How to Market Yourself In a Job Search

It’s been my experience that most people do very little preparation for an interview.  The thinking is “after all…I’m talking about ME and MY experience.  I’ll just be myself.” 

This is flawed thinking and often great candidates lose the opportunity for a fabulous job because of a lack of preparation and not a lack of skill set or fit. Here are some tips that can help you ace your interview:

  1. Research the company. Be prepared to answer the question “What do you know about our company?”  Have an answer that goes beyond the obviousness of what is on their website.  Try to find something to say about the organization that would indicate that you went above and beyond to learn about them.  Print off a couple of pages of your research and have it with you and visible in the interview.  Your interviewer will understand immediately that you have done your homework.  It will demonstrate you interest.
  2. Research the people who will be interviewing you. Go on LinkedIn. See if you are connected to anyone who knows someone that will be interviewing you.  Call those connections to see if you can garner any insight into their style or personality.  You can also Google your interviewer to see what else comes up.  You may find that they are an avid runner or are a board member of a charity. This will allow for you to bring it up in conversation and you can build a sense of relatedness.
  3. Current Employees:  Look to see if you know anyone who currently works at the company.  Call them and see what insight they can provide about the culture at the company and the person you will be interviewing with.
  4. Past Employees:  Go on LinkedIn and look at past employees who did a job similar to what you are interviewing for.  If you don’t know any of them personally, you can always send an InMail asking for their help and advise.
  5. Get recommended on LinkedIn. Try to get a sense of what the most important experience or skill set is for this role.  Turn to your own network and see if someone who has worked with you will write an authentic recommendation on LinkedIn addressing that particular area as a strength of yours.
  6. Before the interview, send the interviewer an updated version of your resume.  Rework your resume to address examples that are relevant to the description.
  7. Think about what are some of the STANDARD interview questions and write out and rehearse your answers until you really like what you are saying.  Standard interview questions include:
    “Tell me about yourself?”“What are your strengths/weaknesses”“Why did you leave your job? (for each job in the last 6 years)“What were your responsibilities?”“What is important to you in your next job?”“What questions do you have for me?”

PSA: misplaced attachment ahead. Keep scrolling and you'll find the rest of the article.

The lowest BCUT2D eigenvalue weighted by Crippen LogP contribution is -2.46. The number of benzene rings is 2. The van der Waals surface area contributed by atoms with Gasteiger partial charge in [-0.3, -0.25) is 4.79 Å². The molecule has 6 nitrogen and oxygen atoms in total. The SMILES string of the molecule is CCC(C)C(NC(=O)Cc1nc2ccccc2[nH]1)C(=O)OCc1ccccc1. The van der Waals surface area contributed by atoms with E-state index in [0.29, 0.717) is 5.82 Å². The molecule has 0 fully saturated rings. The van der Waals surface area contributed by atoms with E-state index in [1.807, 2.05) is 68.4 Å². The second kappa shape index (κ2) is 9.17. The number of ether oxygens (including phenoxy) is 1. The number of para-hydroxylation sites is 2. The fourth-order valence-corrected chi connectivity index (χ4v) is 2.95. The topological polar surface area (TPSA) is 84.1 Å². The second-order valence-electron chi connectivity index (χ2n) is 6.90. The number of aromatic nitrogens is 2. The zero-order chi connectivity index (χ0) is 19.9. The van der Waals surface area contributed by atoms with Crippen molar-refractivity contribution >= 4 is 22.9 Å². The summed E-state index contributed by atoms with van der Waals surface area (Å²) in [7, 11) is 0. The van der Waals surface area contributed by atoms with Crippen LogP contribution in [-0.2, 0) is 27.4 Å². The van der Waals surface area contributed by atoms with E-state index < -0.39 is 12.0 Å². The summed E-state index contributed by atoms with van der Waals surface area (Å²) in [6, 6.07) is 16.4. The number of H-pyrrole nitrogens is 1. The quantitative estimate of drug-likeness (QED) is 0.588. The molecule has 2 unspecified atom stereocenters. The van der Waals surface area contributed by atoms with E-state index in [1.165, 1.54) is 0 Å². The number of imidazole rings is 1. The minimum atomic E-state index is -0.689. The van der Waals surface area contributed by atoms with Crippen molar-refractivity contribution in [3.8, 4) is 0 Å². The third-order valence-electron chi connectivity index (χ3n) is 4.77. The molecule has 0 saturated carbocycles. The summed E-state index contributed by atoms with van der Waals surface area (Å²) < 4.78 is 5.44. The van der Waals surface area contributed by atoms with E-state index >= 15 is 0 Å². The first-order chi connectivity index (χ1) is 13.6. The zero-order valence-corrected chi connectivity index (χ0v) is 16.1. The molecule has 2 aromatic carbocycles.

8. Read and re-read the job description.  Go through every bullet of the duties and responsibilities and answer the questions.  “Tell me about a time when…” or “Tell me about your experience with…” for each bullet point of the job description. Typically almost all of the interviewer’s questions are based on the job description.  Write out your answers and ask yourself “is that my best example?”
  9. Be prepared to provide specific answers.  Often senior executives will assume that the interviewer thinks they are qualified and will provide generalized answers instead of specific answers. If you can’t provide specific examples using an actual scenario, the interview may think you don’t know your stuff.   Sometimes people will generalize because they are concerned about giving away confidential information.  If you can’t say the exact name of a client or project then be specific without using the name.  Rather than saying “I was working on the Roche account.” Say “I was working with a client who specialized in oncology.”
  10. Make sure that your examples and answers can be communicated within 2-3 minutes.  If you ramble on and on, the interviewer is more likely to tune out.   I like this format best for interview answers:
  • R – Result – This is the outcome.  Now tell what happened.  Give the ending away first.  This way the interviewer isn’t trying to figure out where you are going with your answer.
  • S – Situation – Describe the situation you were in or the task you needed to accomplish.
  • T – Task – what goal were you working toward?
  • A – Action – describe the actions you took.  Focus on what YOU did instead of WE.
  • R – Result – Summarize again with the result, the outcome, what happened. Don’t be shy about taking credit for your contribution.

If you complete all 10 steps of this interview preparation you will be ready to put the best YOU forward in the interview.  And remember the quote from Henry Hartman “Success always comes when preparation meets opportunity.”

Written by Shanna Landolt, President – Secrets from a Headhunter & The Landolt Group You can reach Shanna at shanna@landoltgroup.com or 416-849-3855